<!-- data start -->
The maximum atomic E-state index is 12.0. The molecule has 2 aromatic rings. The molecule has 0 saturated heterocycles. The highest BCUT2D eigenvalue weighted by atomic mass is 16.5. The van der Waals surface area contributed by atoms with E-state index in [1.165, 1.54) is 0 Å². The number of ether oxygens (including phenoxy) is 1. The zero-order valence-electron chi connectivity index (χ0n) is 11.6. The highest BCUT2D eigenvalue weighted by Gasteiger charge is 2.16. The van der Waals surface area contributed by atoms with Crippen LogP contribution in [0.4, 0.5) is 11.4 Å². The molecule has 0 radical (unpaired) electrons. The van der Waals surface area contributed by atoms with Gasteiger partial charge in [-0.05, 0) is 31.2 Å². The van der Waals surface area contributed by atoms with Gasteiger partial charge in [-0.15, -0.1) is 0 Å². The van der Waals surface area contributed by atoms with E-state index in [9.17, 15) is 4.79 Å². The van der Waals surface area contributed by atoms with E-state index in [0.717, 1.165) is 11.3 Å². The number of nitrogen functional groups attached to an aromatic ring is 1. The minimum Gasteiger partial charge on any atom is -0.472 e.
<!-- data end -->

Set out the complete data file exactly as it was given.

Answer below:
The maximum atomic E-state index is 12.0. The molecule has 2 aromatic rings. The molecule has 0 saturated heterocycles. The highest BCUT2D eigenvalue weighted by atomic mass is 16.5. The van der Waals surface area contributed by atoms with E-state index in [1.165, 1.54) is 0 Å². The number of ether oxygens (including phenoxy) is 1. The zero-order valence-electron chi connectivity index (χ0n) is 11.6. The highest BCUT2D eigenvalue weighted by Gasteiger charge is 2.16. The van der Waals surface area contributed by atoms with Crippen LogP contribution in [0.4, 0.5) is 11.4 Å². The molecule has 0 radical (unpaired) electrons. The van der Waals surface area contributed by atoms with Gasteiger partial charge in [-0.05, 0) is 31.2 Å². The van der Waals surface area contributed by atoms with Gasteiger partial charge in [-0.15, -0.1) is 0 Å². The van der Waals surface area contributed by atoms with E-state index in [9.17, 15) is 4.79 Å². The van der Waals surface area contributed by atoms with E-state index in [0.717, 1.165) is 11.3 Å². The number of nitrogen functional groups attached to an aromatic ring is 1. The minimum Gasteiger partial charge on any atom is -0.472 e.